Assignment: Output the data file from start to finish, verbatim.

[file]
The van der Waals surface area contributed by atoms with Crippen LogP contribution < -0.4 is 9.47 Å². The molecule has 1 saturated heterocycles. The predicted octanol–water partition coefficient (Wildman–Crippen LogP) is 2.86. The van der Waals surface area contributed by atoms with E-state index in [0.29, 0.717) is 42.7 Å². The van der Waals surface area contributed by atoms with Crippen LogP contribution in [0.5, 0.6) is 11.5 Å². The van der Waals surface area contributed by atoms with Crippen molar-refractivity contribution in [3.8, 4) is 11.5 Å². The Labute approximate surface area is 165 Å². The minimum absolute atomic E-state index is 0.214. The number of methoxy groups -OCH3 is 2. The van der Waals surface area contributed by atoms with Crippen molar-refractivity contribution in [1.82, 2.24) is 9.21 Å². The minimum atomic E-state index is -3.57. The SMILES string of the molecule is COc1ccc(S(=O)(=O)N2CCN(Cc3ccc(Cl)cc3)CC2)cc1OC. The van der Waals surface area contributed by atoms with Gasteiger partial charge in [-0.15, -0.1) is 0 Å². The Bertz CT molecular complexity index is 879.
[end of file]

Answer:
The van der Waals surface area contributed by atoms with Crippen LogP contribution < -0.4 is 9.47 Å². The molecule has 1 saturated heterocycles. The predicted octanol–water partition coefficient (Wildman–Crippen LogP) is 2.86. The van der Waals surface area contributed by atoms with E-state index in [0.29, 0.717) is 42.7 Å². The van der Waals surface area contributed by atoms with Crippen LogP contribution in [0.5, 0.6) is 11.5 Å². The van der Waals surface area contributed by atoms with Crippen molar-refractivity contribution in [3.8, 4) is 11.5 Å². The Labute approximate surface area is 165 Å². The minimum absolute atomic E-state index is 0.214. The number of methoxy groups -OCH3 is 2. The van der Waals surface area contributed by atoms with Crippen molar-refractivity contribution in [1.82, 2.24) is 9.21 Å². The minimum atomic E-state index is -3.57. The SMILES string of the molecule is COc1ccc(S(=O)(=O)N2CCN(Cc3ccc(Cl)cc3)CC2)cc1OC. The van der Waals surface area contributed by atoms with Gasteiger partial charge in [-0.15, -0.1) is 0 Å². The Bertz CT molecular complexity index is 879.